hgm wrote:You should not stop deepening as long as you have not reached a depth enough to see the mate. I.e. if a mate-in-13 is found, you should only stop deepening after 25 ply is reached. Otherwise you run the risk of missing a faster mate, which can have the disastrous consequences you see.

In micro-Max I deepcould not bother to check that, and I deepen to 98 ply (its default value for the WinBoard sd command). This is still extremely fast if the mate is close, say mate-in-2, as no branch will extend deeper than 3 ply. So in fact the limit of 98 is really important, or it would quickly deepen to a million plies or so, with a crash due to stack overflow as a result. So you will still see uMax speed up when it approaches the mate.
Hi H.G.

It seemed the right thing to do, but I was under the impression that everyone stopped searching as soon as they got a mate score back. I'll just keep searching and I'm sure this problem will go away. Thanks.

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pedrox
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Re: Draw by repetition when mate is possible

Post by pedrox » Tue Dec 30, 2008 8:13 pm

michiguel wrote:
mathmoi wrote:Hi,

I've run into a problem that I suppose is common and I'd like to know how others are solving it. In some end-game position, when my engine finds a mate, say a mate in 10, the next time it search he will quickly find a mate in 13 that is simply equivalent to going back to the position in wich it found a mate in 10 in the previous search. Of course there is a faster mate in this position, since two ply ago there was a mate in 10 there is now at least a mate in 8. The problem is a search at a really low depth like d=3 might find the mate in 13 in the transposition table and the search will not go further. My engine is then simply reversing it's moves and the opponents is usually glad to accept a draw by repetition.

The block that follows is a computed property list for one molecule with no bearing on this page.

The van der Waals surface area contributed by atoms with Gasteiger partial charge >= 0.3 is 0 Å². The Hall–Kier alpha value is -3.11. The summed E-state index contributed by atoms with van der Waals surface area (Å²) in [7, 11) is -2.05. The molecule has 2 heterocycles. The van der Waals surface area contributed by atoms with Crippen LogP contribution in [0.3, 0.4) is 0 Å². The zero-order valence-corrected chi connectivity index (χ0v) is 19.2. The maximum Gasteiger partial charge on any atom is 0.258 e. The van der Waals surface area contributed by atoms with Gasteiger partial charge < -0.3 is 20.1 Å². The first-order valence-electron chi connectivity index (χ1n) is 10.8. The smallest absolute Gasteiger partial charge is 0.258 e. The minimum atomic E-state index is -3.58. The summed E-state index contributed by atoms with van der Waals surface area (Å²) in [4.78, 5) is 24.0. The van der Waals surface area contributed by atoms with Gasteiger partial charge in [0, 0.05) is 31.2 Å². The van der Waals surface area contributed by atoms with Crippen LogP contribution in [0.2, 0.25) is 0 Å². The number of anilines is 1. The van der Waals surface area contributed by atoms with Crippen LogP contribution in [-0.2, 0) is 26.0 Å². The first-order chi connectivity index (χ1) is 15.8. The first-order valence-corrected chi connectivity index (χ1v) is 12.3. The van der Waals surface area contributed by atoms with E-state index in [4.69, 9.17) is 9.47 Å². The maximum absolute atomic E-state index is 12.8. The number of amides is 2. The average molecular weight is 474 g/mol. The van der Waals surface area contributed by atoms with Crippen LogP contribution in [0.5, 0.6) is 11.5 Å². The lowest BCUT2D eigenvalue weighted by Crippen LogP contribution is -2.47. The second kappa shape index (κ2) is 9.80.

The first thing I tried to prevent this was to move the draw check before the transposition table probe. My engine stopped accepting the draws, but I'm not sure this really solve the problem. Moreover this slow down my engine significantly.

An other solution I haven't tries yet would be to keep searching deeper even if the search returns a mate score. However it seems most programs don't do this since they usually stop searching rapidly when a mate is found.

How do you solve this issue in your programs?
When you find "mate in 10 plies" after searching 3 plies, you actually found an equivalent of "mate in 13 plies" at the root. When I find mate in 10, I return mate in 11 etc. At the root, it will be mate in 13. However, when you enter search(), you have to adjust alpha and beta if they are in the "mate" range. If mate in 10 is alpha at the root, beta should be mate in 9 at ply one, alpha mate in 8 at ply 2, beta mate in 7 at ply 3. That is to make sure that a mate in 10 at ply 3 won't cut if off. I think HG Muller does something like this too.

Almost everybody else make a correction with the plies and how to store it in the hashtable. It would be better if you search it or something else explain it because it has been always awkward to understand for me.